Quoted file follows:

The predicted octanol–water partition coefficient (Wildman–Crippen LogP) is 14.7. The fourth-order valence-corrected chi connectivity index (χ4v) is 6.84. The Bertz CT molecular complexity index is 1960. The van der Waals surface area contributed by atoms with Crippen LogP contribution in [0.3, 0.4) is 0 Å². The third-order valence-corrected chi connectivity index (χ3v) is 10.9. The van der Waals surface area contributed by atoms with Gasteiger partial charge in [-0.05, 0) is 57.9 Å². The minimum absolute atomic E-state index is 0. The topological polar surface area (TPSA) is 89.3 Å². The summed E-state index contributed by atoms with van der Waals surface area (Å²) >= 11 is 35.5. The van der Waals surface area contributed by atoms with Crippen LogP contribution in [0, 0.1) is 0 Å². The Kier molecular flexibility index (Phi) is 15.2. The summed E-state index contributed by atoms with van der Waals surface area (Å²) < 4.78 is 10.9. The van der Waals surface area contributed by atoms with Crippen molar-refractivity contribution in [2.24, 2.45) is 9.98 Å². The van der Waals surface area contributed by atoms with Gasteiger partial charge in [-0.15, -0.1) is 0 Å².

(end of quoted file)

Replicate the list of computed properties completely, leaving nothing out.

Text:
The predicted octanol–water partition coefficient (Wildman–Crippen LogP) is 14.7. The fourth-order valence-corrected chi connectivity index (χ4v) is 6.84. The Bertz CT molecular complexity index is 1960. The van der Waals surface area contributed by atoms with Crippen LogP contribution in [0.3, 0.4) is 0 Å². The third-order valence-corrected chi connectivity index (χ3v) is 10.9. The van der Waals surface area contributed by atoms with Gasteiger partial charge in [-0.05, 0) is 57.9 Å². The minimum absolute atomic E-state index is 0. The topological polar surface area (TPSA) is 89.3 Å². The summed E-state index contributed by atoms with van der Waals surface area (Å²) >= 11 is 35.5. The van der Waals surface area contributed by atoms with Crippen LogP contribution in [0, 0.1) is 0 Å². The Kier molecular flexibility index (Phi) is 15.2. The summed E-state index contributed by atoms with van der Waals surface area (Å²) < 4.78 is 10.9. The van der Waals surface area contributed by atoms with Crippen molar-refractivity contribution in [2.24, 2.45) is 9.98 Å². The van der Waals surface area contributed by atoms with Gasteiger partial charge in [-0.15, -0.1) is 0 Å².